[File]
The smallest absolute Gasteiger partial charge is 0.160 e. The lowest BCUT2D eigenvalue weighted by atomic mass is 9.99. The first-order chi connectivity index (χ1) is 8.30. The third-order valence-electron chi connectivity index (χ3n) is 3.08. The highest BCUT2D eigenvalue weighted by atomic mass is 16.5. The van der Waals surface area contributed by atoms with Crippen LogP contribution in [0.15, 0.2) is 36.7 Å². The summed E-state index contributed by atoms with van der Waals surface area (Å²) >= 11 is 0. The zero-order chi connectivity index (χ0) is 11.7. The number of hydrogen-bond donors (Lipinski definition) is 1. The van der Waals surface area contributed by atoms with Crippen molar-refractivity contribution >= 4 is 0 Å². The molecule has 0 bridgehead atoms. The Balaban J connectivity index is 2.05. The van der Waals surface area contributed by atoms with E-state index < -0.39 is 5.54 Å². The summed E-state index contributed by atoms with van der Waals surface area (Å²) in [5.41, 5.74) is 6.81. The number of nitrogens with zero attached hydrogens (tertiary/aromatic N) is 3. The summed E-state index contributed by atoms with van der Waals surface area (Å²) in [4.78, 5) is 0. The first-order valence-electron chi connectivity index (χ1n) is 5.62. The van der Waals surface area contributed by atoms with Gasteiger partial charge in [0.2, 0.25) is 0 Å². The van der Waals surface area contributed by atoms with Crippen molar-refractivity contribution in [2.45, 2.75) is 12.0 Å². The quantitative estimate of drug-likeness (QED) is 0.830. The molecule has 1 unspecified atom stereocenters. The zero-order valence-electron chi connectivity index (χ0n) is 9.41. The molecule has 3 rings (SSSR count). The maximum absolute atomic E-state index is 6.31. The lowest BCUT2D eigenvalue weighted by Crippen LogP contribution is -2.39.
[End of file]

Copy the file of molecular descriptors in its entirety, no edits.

The smallest absolute Gasteiger partial charge is 0.160 e. The lowest BCUT2D eigenvalue weighted by atomic mass is 9.99. The first-order chi connectivity index (χ1) is 8.30. The third-order valence-electron chi connectivity index (χ3n) is 3.08. The highest BCUT2D eigenvalue weighted by atomic mass is 16.5. The van der Waals surface area contributed by atoms with Crippen LogP contribution in [0.15, 0.2) is 36.7 Å². The summed E-state index contributed by atoms with van der Waals surface area (Å²) >= 11 is 0. The zero-order chi connectivity index (χ0) is 11.7. The number of hydrogen-bond donors (Lipinski definition) is 1. The van der Waals surface area contributed by atoms with Crippen molar-refractivity contribution >= 4 is 0 Å². The molecule has 0 bridgehead atoms. The Balaban J connectivity index is 2.05. The van der Waals surface area contributed by atoms with E-state index < -0.39 is 5.54 Å². The summed E-state index contributed by atoms with van der Waals surface area (Å²) in [5.41, 5.74) is 6.81. The number of nitrogens with zero attached hydrogens (tertiary/aromatic N) is 3. The summed E-state index contributed by atoms with van der Waals surface area (Å²) in [4.78, 5) is 0. The first-order valence-electron chi connectivity index (χ1n) is 5.62. The van der Waals surface area contributed by atoms with Gasteiger partial charge in [0.2, 0.25) is 0 Å². The van der Waals surface area contributed by atoms with Crippen molar-refractivity contribution in [2.45, 2.75) is 12.0 Å². The quantitative estimate of drug-likeness (QED) is 0.830. The molecule has 1 unspecified atom stereocenters. The zero-order valence-electron chi connectivity index (χ0n) is 9.41. The molecule has 3 rings (SSSR count). The maximum absolute atomic E-state index is 6.31. The lowest BCUT2D eigenvalue weighted by Crippen LogP contribution is -2.39.